I’ve put off reviewing Deerhunter’s new album, Microcastle, for a while since its leak. Quality has nothing to do with this decision; it’s a great record. Instead, I was a bit troubled by the timing of the leak – it happened at the start of the summer, even before a release date (Oct. 28) was announced. I just didn’t feel good hyping something that may or may not even come out. Well, several weeks ago, the date was posted alongside the album artwork. I just couldn’t wait anymore.
The band’s previous release, Cryptograms, was a surprising high point from last year, as was its companion EP, Fluorescent Grey. Lead singer, Bradford Cox, put out a fantastic solo album (Atlas Sound, Let The Blind Lead Those Who Can See But Cannot Feel) early this year that will pace high on the ladder at the end of the year. Deerhunter is suddenly prolific, an improbable surprise to those who were introduced to the band through their rough 2005 self-titled debut. How they progressed from there to the beautifully polished songwriters they are now is anyone’s guess.
Enough about their backstory… How is Microcastle? Wonderful!
Like Cryptograms, Microcastle starts out with a pretty instrumental piece (“Cover Me, Slowly”) that flows into a nifty lead track. That’s pretty much where the similarities end. Sure they have those echoing sounds, vocal effects, and that propulsive drumming; but Microcastle is happier, catchier, and more listener-friendly. After listening to Cryptograms about a million times, I could probably write a dissertation about its connotations with mental illness, how each track interacts to tell a musical story, how the compositions are near perfect, etc. Sure I could do that, but here’s the catch: it took me about a million listens to be able to get it. Microcastle doesn’t need to grow on you, it’s already there.
Considering how busy Bradford Cox has been lately, it’s not really a surprise that he hands the vocal duties to guitarist Lockett Pundt for a couple songs (including the opener). Cole Alexander (from the Black Lips) also takes vocal duties for a track (Saved by Old Times), leaving Cox’s signature voice to about 3/4ths of the album. That’s okay, really, because guest vocals are a fun idea. The album is supposed to be fun: if Cryptograms was all about depression, Microcastle is all about what happens afterward.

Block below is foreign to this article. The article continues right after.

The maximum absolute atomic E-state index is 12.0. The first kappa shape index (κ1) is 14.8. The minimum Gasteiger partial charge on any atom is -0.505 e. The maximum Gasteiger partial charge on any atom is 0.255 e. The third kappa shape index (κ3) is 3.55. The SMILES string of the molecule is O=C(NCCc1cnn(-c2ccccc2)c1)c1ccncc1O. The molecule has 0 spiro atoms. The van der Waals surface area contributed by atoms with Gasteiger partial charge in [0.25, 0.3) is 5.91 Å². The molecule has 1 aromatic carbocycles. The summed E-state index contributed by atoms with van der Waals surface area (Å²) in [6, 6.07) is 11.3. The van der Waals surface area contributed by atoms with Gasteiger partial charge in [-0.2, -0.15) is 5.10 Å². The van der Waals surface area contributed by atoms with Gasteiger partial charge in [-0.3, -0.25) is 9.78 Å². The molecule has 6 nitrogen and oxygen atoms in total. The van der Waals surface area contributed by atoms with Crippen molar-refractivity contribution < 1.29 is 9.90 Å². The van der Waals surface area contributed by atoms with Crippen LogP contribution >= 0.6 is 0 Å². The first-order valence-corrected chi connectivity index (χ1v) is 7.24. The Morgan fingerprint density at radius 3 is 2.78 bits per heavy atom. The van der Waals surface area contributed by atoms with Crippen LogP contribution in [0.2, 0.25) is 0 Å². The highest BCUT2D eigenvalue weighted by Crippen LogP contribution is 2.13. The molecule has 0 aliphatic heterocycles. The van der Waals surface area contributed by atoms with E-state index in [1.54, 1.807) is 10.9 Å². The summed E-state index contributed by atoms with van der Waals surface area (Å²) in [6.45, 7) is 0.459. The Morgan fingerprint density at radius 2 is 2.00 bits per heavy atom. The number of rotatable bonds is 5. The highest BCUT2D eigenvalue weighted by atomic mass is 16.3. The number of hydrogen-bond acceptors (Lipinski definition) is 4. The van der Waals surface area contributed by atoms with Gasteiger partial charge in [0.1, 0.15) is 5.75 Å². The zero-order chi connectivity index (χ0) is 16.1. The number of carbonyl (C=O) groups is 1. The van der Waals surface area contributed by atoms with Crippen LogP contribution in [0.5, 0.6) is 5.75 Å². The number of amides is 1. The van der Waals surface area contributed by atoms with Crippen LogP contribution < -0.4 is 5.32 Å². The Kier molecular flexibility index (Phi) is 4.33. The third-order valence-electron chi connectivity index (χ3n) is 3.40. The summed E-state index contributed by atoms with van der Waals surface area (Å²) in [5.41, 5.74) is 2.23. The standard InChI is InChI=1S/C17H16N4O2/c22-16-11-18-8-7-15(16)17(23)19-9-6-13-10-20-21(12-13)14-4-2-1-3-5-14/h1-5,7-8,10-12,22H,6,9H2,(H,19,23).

Deerhunter just have fun with this album. “Nothing Ever Happened” explores Krautrock. The lyrics on “Agoraphobia” are so morbid, they’re silly. “Cover Me, Slowly” starts the album with a decidedly epic chord progression. “Saved By Old Times” features the line, “We were captured by Victorian vampires with elaborate designs.” Gone is the creepy weirdness so prevalent of Cryptograms and Fluorescent Grey: the band seems to have shifted their colors.
The new Deerhunter is not only fun, they know how to, well, rock. Several songs are loud and bombastic, and, dare I say it, epic. “Never Stops”, “Neither Of Us, Uncertainly”, and “Twilight At Carbon Lake” each build to grandiose finales, and the album purposefully goes through a little valley (“Calvary Scars”, “Green Jacket”, “Actavia”) in order to build up to a huge conclusion. Like U2’s best albums, Microcastle is both inspired and inspiring.
Sure, it’s not as great as Cryptograms (the best album from the recent shoegaze re-hash), but Microcastle doesn’t want to be. It’s a smart, fun, catchy pop album filled with rewarding hooks and sounds and noises. Its buildups and falldowns are emotionally affecting, and every piece works the way it should. Microcastle is one of the best records of the year.
EDIT: You can buy it on iTunes right now. Please do so... It's worth it!